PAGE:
The protective search exception to the warrant requirement was created to protect an officer's safety where there is reason to believe that a suspect is armed and dangerous. . . . Specifically, the officer may conduct a carefully limited search of the outer clothing in an attempt to discover weapons which might be used to assault him. . . . [I]n order to conduct a protective search, an officer must have a specific and particularized basis for an objectively reasonable suspicion that defendant was armed and dangerous. The existence of an objectively reasonable suspicion is based on the totality of the circumstances. . . . Oftentimes law-enforcement officers must make instantaneous decisions about whether a frisk for weapons is justifiable. The task is an unenviable one often fraught with life-and-death-consequences. Courts should not set the test of sufficient suspicion too high when the protection of the investigating officer is at stake. . . .
[T]he officer's safety is paramount and . . . the officer is justified in taking further steps if necessary to protect his safety. [Roach, supra, 172 N.J. at 27-28 (citations omitted).]
Here, Officer Collier was dealing with a late-night stop of a vehicle that he had observed make two questionable actions: a high-speed departure and an illegal turn. While he admitted the driver was cooperative, he observed defendant make two motions, one as he approached the car and the other as he spoke with the driver, the significance of which he was not able to determine with certainty. He had in the past had the experience of people grabbing for a pocket that turned out to contain a weapon. These objective facts supported a reasonable concern on his part that defendant could have a weapon secreted in the pocket of his hoodie. We see no error in the trial court's denial of defendant's motion to suppress.
Defendant filed a motion for acquittal, arguing there was no proof that defendant possessed the narcotics within one thousand feet of school property or five hundred feet of a public facility. During defendant's trial, the State introduced a map to establish that the point at which the officers observed this car pulling out of the Duncan Avenue housing complex was within one thousand feet of a school; clearly it was within the five hundred foot zone of N.J.S.A. 2C:35-7.1. Officer Collier admitted during cross-examination that the site on Claremont Avenue where he signaled the car to pull over was not within one thousand feet of a school. The trial court denied defendant's motion, and defendant contends that was error. Again, we disagree.
On a motion for acquittal, the State is entitled to the benefit of all favorable testimony and the reasonable inferences that can be drawn from that testimony. State v. Reyes, 50 N.J. 454, 458-59 (1967). There was no evidence that the car made any stops from the time Officer Collier and his partner observed it pulling out from the Duncan Avenue complex until they pulled it over on Claremont Avenue. Nor was there any evidence that the occupants of the car passed anything among themselves during that time. A defendant may be found guilty of possessing narcotics with the intent to distribute in a school zone by merely passing through the zone in possession of narcotics with the intent to distribute them at some point in the future. State v. Ivory, 124 N.J. 582, 592 (1991). The trial court correctly denied defendant's motion.
During the course of closing arguments, the prosecutor made the following remarks:
What matters is if you find beyond a reasonable doubt that at some point the drugs were in his possession and he was within 1,000 feet of a school and 500 feet of a public housing complex it doesn't matter that he was arrested outside of that area, as long as he had the drugs at the time he was within the 1,000 foot and the 500 foot. And I submit to you there hasn't been any testimony that he wasn't in possession of those drugs when the car left the housing complex driveway. Nobody said anybody was casting anything back and forth, the driver -- I'm sorry, no -- the passenger didn't say he ever saw the drugs. So where were they? They were in the back with this defendant.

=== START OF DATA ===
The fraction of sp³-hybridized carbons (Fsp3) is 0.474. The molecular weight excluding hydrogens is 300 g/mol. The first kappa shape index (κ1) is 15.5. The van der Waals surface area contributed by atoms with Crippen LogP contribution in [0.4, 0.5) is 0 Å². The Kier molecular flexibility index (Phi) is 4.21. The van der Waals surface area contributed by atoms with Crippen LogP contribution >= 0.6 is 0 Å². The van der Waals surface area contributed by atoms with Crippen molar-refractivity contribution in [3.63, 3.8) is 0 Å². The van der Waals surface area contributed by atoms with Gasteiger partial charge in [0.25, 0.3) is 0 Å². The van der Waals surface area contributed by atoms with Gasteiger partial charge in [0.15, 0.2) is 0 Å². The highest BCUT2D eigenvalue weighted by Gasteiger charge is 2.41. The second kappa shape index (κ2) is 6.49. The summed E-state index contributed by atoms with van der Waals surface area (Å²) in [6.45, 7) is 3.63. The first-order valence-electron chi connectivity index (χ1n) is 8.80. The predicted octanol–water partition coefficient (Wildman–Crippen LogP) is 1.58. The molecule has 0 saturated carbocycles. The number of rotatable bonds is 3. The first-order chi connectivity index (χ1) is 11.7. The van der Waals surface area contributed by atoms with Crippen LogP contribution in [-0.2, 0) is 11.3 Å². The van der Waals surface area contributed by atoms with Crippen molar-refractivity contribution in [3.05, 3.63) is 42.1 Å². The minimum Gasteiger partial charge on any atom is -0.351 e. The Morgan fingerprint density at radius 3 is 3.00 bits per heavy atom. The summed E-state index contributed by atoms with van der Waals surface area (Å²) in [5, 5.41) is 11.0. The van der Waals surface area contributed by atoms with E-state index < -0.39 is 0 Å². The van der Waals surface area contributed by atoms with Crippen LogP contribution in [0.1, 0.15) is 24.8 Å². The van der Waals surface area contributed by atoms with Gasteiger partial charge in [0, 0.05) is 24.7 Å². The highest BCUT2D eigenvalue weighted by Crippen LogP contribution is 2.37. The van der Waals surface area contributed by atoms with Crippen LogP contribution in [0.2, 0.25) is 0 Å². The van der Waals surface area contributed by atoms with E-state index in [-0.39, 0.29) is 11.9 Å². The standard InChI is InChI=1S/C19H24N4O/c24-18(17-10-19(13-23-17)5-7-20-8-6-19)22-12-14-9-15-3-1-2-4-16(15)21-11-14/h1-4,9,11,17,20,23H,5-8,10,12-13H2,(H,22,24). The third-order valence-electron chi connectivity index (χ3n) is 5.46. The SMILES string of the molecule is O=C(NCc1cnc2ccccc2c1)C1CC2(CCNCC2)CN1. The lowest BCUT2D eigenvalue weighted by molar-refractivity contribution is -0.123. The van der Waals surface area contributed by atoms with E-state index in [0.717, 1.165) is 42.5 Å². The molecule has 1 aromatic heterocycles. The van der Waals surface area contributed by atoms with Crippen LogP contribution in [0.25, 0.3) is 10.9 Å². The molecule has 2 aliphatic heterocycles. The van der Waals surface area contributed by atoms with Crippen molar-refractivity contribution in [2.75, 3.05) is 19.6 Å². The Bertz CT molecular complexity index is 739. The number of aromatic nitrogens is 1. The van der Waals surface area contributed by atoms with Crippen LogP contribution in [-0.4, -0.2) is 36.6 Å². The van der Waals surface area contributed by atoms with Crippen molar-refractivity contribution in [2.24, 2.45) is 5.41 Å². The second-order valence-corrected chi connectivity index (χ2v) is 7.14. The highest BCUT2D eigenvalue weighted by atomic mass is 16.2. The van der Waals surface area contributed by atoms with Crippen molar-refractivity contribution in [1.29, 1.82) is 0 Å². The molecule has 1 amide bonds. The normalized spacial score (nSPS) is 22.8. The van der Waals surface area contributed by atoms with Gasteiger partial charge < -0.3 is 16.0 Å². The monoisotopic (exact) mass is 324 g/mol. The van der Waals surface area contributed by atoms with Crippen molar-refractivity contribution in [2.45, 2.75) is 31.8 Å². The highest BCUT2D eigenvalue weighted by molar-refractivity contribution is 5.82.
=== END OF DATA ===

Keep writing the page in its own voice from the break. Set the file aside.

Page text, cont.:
Defendant made no objection at the time but later moved for a new trial, contending that these remarks were an improper allusion to defendant's decision not to testify. He contends on appeal that the trial court erred when it denied this motion. We see no error.
In summation, a prosecutor may "make vigorous and forceful closing arguments to juries" based on the evidence and all reasonable inferences. State v. Timmendequas, 161 N.J. 515, 587 (1999), cert. denied, 534 U.S. 858, 122 S. Ct. 136, 151 L. Ed. 2d 89 (2001). Further, a prosecutor may rebut in summation a specific argument proffered by defendant's attorney. State v. Mahoney, 188 N.J. 359, 376-77 (2006). The absence of an objection at the time the remarks are made "suggests that defense counsel did not believe the remarks were prejudicial. . . ." State v. Frost, 158 N.J. 76, 84 (1999).
Here, the prosecutor's remarks, seen in context, were a response to the arguments of defense counsel that there was no proof that defendant possessed these drugs in a school zone and that at the time of the arrest, defendant was not in a school zone or within five hundred feet of a public facility. Further, the trial court clearly told the jury in its final instructions that the State had the burden of proving each element of each offense beyond a reasonable doubt, that defendant was under no obligation to offer any evidence and that the fact that defendant chose not to testify "should not enter into your deliberations or discussions in any manner at any time."
Defendant's last two argument relate to his sentence. The State agrees that the trial court erred when it failed to merge defendant's conviction for possession with intent in a school zone into his conviction for possession with intent within five hundred feet of a public facility. State v. Parker, 335 N.J. Super. 415, 420 (App. Div. 2000). Accordingly, defendant must be resentenced.
We disagree, however, that defendant's custodial term of eight years, with a four-year parole bar, was manifestly excessive. Defendant had seventeen prior indictable convictions. He was subject both to a mandatory extended term under N.J.S.A. 2C:43-6f and a discretionary extended term under N.J.S.A. 2C:44-3a. Even in the face of that, the trial court settled on a sentence only slightly above the mid-range.
Defendant's convictions are affirmed, and the matter is remanded to the trial court for resentencing.